Street in Meknes, 1832
Oil on canvas
18 1/4 x 25 1/4 inches (46.4 x 64.1 cm)
Elisabeth H. Gates and Charles W. Goodyear Funds, 1948
In early 1832, Eugène Delacroix accompanied Count Charles de Mornay on a goodwill mission to the Sultan of Morocco in Meknes on behalf of the King of France. Delacroix’s role was to document the mission, and throughout its five months he kept a travel journal with notes and sketches to use in future paintings.
No Westerner had ever seen Meknes, and Count de Mornay’s group was given permission to explore the city. Anyone who wanted to do so however, such as Delacroix, had to hire an armed guard since certain areas were potentially unsafe for foreigners. Street in Meknes, painted after his return to Paris, is a composite of several sketches, intended, in part, to satisfy European curiosity about exotic peoples and places. The architecture with its Islamic-style arch and window, the pottery and textiles in the alcove, and the clothing of the people, provide a glimpse into Moroccan culture. The artist was especially fascinated by the inhabitants, who here look at him with equal curiosity.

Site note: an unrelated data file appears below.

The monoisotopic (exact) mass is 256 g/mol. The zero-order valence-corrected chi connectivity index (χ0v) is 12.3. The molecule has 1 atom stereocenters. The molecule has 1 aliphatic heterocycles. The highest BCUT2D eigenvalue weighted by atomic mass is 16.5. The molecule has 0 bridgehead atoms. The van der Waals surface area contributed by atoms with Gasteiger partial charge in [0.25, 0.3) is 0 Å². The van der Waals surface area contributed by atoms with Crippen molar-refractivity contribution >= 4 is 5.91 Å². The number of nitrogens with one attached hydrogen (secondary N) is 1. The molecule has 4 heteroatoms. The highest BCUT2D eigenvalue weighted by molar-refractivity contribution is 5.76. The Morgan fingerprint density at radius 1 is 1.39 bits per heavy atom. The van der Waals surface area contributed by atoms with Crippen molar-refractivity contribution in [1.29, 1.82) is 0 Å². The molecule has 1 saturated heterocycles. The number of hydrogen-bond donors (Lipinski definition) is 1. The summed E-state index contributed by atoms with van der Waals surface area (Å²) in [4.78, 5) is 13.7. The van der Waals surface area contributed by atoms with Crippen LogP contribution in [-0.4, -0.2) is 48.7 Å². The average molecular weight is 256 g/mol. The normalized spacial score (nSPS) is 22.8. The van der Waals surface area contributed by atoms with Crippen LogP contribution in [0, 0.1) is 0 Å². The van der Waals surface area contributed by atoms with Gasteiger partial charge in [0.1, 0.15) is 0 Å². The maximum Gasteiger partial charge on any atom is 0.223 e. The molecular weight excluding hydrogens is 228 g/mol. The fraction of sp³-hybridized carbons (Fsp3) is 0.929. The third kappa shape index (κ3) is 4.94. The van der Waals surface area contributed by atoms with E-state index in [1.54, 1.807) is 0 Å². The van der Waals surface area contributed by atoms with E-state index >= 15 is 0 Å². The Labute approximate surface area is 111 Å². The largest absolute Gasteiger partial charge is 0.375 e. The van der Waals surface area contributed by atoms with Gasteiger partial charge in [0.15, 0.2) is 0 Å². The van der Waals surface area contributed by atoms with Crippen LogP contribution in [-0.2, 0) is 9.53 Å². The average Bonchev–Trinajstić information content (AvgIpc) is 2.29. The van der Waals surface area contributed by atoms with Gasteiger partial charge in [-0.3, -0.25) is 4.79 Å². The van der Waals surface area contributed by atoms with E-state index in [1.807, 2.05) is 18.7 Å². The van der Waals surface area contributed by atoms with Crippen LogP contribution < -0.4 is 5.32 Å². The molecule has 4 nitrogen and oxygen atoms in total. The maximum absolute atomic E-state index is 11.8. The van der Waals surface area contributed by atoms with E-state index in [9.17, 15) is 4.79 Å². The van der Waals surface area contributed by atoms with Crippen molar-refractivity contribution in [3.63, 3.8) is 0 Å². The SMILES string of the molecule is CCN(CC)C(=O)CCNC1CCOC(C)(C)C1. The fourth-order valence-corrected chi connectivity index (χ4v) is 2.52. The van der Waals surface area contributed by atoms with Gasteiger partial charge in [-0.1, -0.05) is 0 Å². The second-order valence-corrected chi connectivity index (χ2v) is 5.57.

Related Lesson Plan
Traveling Abroad (For Grades 6–12, with adaptations for Grades 3–5)
Activities for Families (PDF)
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